45. 45. S.Ducasse 45 MethodContext • MethodContext holds all state associated with the execution of a CompiledMethod • Program Counter (pc, from ContextPart) • the Method itself (method) • Receiver (receiver) and the Sender (sender) • The sender is the previous Context • The chain of senders is a stack • It grows and shrinks with activation/return
  46. 46. S.Ducasse 46 Contexts: Stack Reification
  47. 47. S.Ducasse 47 Example: #haltIf: • You can’t put a halt in methods that are called often (e.g. OrderedCollection>>add:) • Idea: only halt if called from a method with a certain name haltIf: aSelector | cntxt | cntxt := thisContext. [cntxt sender isNil] whileFalse: [ cntxt := cntxt sender. (cntxt selector = aSelector) ifTrue: [ Halt signal ]. ].
  48. 48. S.Ducasse 48 Controling Messages
  49. 49. S.Ducasse 49 Approaches to Control Message • Error Handling Specialization • Minimal Objects + doesNotUnderstand: • Using Method Lookup • anonymous classes between instances and their classes • Method Substitution • wrapping methods • Control: instance-based/class/group • Granularity: all/unknown/specific
  50. 50. S.Ducasse 50 Error Handling Specialization • Minimal Object • do not understand too much • redefine doesNotUnderstand: • wrap normal object in a minimal object • nil superclass or ProtoObject • use becomeForward: to substitute the object to control
  51. 51. S.Ducasse 51 Minimal Object atWork
  52. 52. S.Ducasse 52 Control • MinimalObject>>doesNotUnderstand: aMsg • ... • originalObject perform: aMsg selector • withArguments: aMsg arguments • ....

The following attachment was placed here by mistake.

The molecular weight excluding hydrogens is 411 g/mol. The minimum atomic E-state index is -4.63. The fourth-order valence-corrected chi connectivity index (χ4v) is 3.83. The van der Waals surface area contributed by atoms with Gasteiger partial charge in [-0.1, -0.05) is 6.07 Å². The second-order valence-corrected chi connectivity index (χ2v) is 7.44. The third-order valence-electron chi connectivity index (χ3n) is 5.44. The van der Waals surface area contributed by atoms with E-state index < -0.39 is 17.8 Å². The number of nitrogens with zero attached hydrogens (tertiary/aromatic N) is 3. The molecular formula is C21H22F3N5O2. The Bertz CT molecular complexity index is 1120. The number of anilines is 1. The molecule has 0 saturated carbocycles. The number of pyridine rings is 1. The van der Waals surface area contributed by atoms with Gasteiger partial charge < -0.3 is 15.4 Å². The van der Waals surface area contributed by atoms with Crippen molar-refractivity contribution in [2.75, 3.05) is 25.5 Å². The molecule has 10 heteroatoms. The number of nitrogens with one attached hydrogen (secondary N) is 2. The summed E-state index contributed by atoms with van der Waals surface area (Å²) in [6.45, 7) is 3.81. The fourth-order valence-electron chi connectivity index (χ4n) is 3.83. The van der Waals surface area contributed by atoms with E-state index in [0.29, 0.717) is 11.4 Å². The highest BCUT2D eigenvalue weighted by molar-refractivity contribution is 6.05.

53. 53. S.Ducasse 53 Minimal Behavior inVW MinimalObject class>>initialize superclass := nil. #(doesNotUnderstand: error: isNil = ==̃ ̃ printString printOn: class inspect basicInspect         basicAt: basicSize instVarAt: instVarAt:put:)               do: [:selector | self recompile: selector from: Object]
  54. 54. S.Ducasse 54 Limits • self problem: • messages sent by the object itself are not trapped • messages sent to a reference on it passed by the controlled object • Class control is impossible • Interpretation of minimal protocol: • message sent to the minimal object or to controlled object
  55. 55. S.Ducasse 55 Evaluation • Simple • In Squeak ProtoObject • Some problems • Instance-based • All messages
  56. 56. S.Ducasse 56 Approaches to Control Message • Error Handling Specialization • Minimal Objects + doesNotUnderstand: • Using Method Lookup • anonymous classes between instances and their classes • Method Substitution • wrapping methods
  57. 57. S.Ducasse 57 UsingVM Lookup • Creation of a controlling class that is interposed between the instance and its class • Definition of controlling methods • Class change • Hidding it from the developper/user using anonymous class
  58. 58. S.Ducasse 58 1@1, 2@2 are controlled, but not 3@3
  59. 59. S.Ducasse 59 Anonymous class inVW Object>>specialize |nCl| (1) nCl :=Behavior new (2) setInstanceFormat: self class format; (2) superclass: self class; methodDictionary:MethodDictionary new. (3) self changeClassToThatOf: nCl basicNew
  60. 60. S.Ducasse 60 Control anAnonymousClass>>setX:t1setY:t2 ...before super setX:t1setY:t2 ...after
  61. 61. S.Ducasse 61 The beauty inVisualWorks AnonymousClass>>installEssentialMethods self compile: ’class ˆ super class superclass’. self compile: ’isControlled ˆ true’. self compile: ’anonymousClass ˆ super class’ In Squeak class is not sent but optimized by the compiler
  62. 62. S.Ducasse 62 Evaluation • instance-based or group-based • selective control • no identity problem • good performance • transparent to the user • requires a bit of compilation (could be avoided using clone as in Method Wrapper)